According to sources in the Scottish Labour Party, it seems Hugh Henry, the recently crowned Scottish politician of the year, is the hot tip to become Holyrood's Presiding Officer after the 2011 election. As the only major party not to provide a Presiding Officer since the parliament was reinstituted in 1999, it is certainly Labour's turn to provide one.
And, after his steely performances as chairman of the public accounts committee, taking, amongst others, First Minister Alex Salmond to task, there is also little doubt that Mr Henry may bring some authority back to the position and force the party leaders, ministers and errant back-benchers to treat the place with more respect.
But if Mr Henry is to be bestowed with this honour, one thing he needs to do is sort out the appalling mess that is First Minister's Questions.
One thing that sitting through Prime Minister's Questions after a few years of First Minister's Questions has revealed to this writer is that the former is by far the more effective at holding the government to account.
Just look at the comparison in bold figures. Last week in Holyrood, nine MSPs asked Mr Salmond 20 questions. The day before, 20 MPs asked David Cameron 29 questions. This disparity is the norm.
In the Commons, the Prime Minister has to tackle far more subjects and is put under far more pressure than the First Minister at Holyrood. It holds the executive to account better and it widens the interest.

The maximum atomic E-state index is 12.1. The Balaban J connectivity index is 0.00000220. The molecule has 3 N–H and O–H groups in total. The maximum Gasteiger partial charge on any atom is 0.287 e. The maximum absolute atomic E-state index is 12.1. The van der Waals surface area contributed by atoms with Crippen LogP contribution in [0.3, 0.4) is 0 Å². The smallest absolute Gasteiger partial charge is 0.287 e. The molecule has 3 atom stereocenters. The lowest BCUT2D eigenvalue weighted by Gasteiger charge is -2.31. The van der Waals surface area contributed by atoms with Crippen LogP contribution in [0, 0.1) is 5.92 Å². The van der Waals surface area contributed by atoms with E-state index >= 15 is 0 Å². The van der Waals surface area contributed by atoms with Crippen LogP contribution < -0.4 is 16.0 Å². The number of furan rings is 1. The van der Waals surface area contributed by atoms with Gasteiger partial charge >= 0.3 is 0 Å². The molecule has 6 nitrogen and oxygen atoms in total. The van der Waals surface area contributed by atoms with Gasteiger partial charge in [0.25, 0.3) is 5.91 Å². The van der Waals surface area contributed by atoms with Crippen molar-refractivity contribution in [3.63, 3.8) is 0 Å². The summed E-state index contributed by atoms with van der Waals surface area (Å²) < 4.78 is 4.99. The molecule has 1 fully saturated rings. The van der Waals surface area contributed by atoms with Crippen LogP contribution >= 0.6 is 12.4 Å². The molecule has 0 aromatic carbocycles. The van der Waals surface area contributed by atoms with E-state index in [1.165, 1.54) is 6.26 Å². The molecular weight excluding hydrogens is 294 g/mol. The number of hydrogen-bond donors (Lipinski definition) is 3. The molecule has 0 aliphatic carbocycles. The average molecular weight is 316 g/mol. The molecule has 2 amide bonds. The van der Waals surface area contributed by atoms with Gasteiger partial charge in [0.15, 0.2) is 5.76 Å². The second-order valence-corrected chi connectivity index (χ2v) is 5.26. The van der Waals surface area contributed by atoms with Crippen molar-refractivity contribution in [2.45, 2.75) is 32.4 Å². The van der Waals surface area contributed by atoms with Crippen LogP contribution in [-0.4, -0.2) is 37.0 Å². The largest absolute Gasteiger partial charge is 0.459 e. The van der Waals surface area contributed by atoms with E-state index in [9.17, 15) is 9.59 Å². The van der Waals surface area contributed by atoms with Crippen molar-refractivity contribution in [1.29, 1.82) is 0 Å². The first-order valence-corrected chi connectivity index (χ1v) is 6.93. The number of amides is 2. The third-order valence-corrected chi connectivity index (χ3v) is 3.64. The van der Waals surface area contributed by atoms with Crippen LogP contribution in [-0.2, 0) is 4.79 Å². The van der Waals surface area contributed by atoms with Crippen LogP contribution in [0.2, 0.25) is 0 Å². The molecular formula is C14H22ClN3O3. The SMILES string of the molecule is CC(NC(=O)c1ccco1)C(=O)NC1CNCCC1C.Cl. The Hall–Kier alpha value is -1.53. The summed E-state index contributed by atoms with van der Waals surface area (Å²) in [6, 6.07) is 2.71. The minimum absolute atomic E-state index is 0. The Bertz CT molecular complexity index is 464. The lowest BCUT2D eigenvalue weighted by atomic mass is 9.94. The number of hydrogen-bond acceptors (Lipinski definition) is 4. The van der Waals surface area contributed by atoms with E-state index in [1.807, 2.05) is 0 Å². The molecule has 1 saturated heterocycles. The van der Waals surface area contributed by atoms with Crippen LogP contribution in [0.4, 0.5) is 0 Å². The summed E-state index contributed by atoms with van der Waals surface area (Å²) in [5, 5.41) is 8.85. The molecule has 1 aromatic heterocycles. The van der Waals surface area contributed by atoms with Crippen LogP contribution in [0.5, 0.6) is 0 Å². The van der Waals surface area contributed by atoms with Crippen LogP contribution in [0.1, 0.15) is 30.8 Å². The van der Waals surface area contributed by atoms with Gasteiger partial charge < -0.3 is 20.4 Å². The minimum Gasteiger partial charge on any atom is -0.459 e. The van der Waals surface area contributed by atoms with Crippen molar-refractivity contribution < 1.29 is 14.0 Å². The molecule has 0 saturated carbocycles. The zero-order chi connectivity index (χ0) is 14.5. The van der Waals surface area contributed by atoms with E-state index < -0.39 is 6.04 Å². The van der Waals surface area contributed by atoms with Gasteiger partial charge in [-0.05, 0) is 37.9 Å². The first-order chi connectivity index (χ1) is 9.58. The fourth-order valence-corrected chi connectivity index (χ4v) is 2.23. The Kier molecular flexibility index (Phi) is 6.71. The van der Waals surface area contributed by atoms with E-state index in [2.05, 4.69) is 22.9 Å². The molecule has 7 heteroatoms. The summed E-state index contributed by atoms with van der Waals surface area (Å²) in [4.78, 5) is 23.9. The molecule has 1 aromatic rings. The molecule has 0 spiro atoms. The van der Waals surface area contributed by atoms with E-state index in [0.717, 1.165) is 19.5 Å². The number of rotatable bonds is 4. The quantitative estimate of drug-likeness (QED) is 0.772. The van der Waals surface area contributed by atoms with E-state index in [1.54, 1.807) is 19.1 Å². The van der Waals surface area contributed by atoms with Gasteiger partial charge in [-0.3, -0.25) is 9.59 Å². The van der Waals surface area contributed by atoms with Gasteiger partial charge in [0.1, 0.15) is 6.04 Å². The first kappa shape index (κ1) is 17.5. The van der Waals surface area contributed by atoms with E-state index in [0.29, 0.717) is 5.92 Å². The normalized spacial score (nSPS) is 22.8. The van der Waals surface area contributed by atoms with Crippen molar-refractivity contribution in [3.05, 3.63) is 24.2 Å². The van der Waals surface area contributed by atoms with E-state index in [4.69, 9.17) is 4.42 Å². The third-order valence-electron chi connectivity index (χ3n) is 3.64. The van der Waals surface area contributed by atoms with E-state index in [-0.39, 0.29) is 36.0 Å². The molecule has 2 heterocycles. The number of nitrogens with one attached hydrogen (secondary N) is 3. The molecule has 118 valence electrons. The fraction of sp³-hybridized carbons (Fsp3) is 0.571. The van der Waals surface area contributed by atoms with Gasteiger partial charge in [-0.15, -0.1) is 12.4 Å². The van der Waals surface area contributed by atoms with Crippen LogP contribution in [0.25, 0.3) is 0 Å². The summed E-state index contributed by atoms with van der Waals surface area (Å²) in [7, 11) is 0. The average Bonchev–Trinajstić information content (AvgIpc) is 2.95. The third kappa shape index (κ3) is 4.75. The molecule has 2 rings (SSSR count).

There is no doubt that the not particularly well-liked Commons Speaker John Bercow has improved matters by cutting long answers and chivvying MPs along, but some of the criticism of current Presiding Officer Alex Fergusson is not completely fair.
Mr Fergusson, who is much better liked, has failed to get on top of the chamber and has, in some people's eyes, failed to win respect. But, if you look at FMQs under his predecessor George Reid, widely recognised as the best of the three Presiding Officers so far, things were not much better. Take his last FMQs on 29 March, 2007 – ten MSPs asked 21 questions.
The problem is a cultural one, partly born of a slightly snooty attitude that Holyrood should avoid the "yah boo'"of Westminster.
It hasn't succeeded by any measure but it also hasn't taken on some of Westminster's better qualities either.
There is also the issue of the leaders – and particularly Alex Salmond and Iain Gray – simply rambling on interminably, to the extent that by the time the party leaders have had their questions there is often time for only a few back-bench questions.
The problem also spreads into the debates where, as Mr Henry interestingly noted last week, the quality needs to be raised, perhaps by allowing politicians to actually talk for longer, although this would require them staying later and not rushing home for their tea at 5pm sharp.